Author(s): Yang Liu,
Published in: Scientific Reports (May 2018)
Evapotranspiration and favorable growing degree-days are key to tree height growth and ecosystem functioning: Meta-analyses of Pacific Northwest historical data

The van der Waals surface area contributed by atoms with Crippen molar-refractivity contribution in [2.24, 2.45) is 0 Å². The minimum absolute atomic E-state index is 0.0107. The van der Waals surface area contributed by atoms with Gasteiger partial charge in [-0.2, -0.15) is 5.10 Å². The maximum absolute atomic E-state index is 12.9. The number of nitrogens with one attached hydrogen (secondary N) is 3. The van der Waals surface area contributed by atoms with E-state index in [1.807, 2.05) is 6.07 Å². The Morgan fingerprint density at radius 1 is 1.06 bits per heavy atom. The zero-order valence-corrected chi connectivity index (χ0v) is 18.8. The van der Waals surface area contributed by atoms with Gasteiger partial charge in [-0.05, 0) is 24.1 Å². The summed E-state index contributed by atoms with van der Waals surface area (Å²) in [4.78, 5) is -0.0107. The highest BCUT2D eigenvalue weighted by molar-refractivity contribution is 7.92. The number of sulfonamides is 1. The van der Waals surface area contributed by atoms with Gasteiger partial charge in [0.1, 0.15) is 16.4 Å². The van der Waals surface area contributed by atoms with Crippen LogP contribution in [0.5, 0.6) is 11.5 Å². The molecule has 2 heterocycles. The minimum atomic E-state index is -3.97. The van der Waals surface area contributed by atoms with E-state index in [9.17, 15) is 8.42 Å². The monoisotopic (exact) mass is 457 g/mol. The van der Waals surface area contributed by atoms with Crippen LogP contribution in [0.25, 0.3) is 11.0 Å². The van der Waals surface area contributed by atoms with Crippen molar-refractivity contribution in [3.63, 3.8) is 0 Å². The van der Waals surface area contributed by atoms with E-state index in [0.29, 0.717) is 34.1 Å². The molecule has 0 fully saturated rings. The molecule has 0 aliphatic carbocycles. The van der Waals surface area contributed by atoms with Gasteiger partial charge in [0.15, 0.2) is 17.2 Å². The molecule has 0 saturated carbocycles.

While temperature and precipitation comprise important ecological filtering for native ranges of forest trees and are predisposing factors underlying forest ecosystem dynamics, the extent and severity of drought raises reasonable concerns for carbon storage and species diversity. Based on historical data from common garden experiments across the Pacific Northwest region, we developed non-linear niche models for height-growth trajectories of conifer trees at the sapling stage using annual or seasonal climatic variables. The correlations between virtual tree height for each locality and ecosystem functions were respectively assessed. Best-fitted models were composed of two distinct components: evapotranspiration and the degree-days disparity for temperature regimes between 5 °C and 18 °C (effective temperature sum and growth temperature, respectively). Tree height prediction for adaptive generalists (e.g., Pinus monticola, Thuja plicata) had smaller residuals than for specialists (e.g., Pinus contorta, Pseudotsuga menziesii), albeit a potential confounding factor – tree age. Discernably, there were linearly positive patterns between tree height growth and ecosystem functions (productivity, biomass and species diversity). Additionally, there was a minor effect of tree diversity on height growth in coniferous forests. This study uncovers the implication of key ecological filtering and increases our integrated understanding of how environmental cues affect tree stand growth, species dominance and ecosystem functions.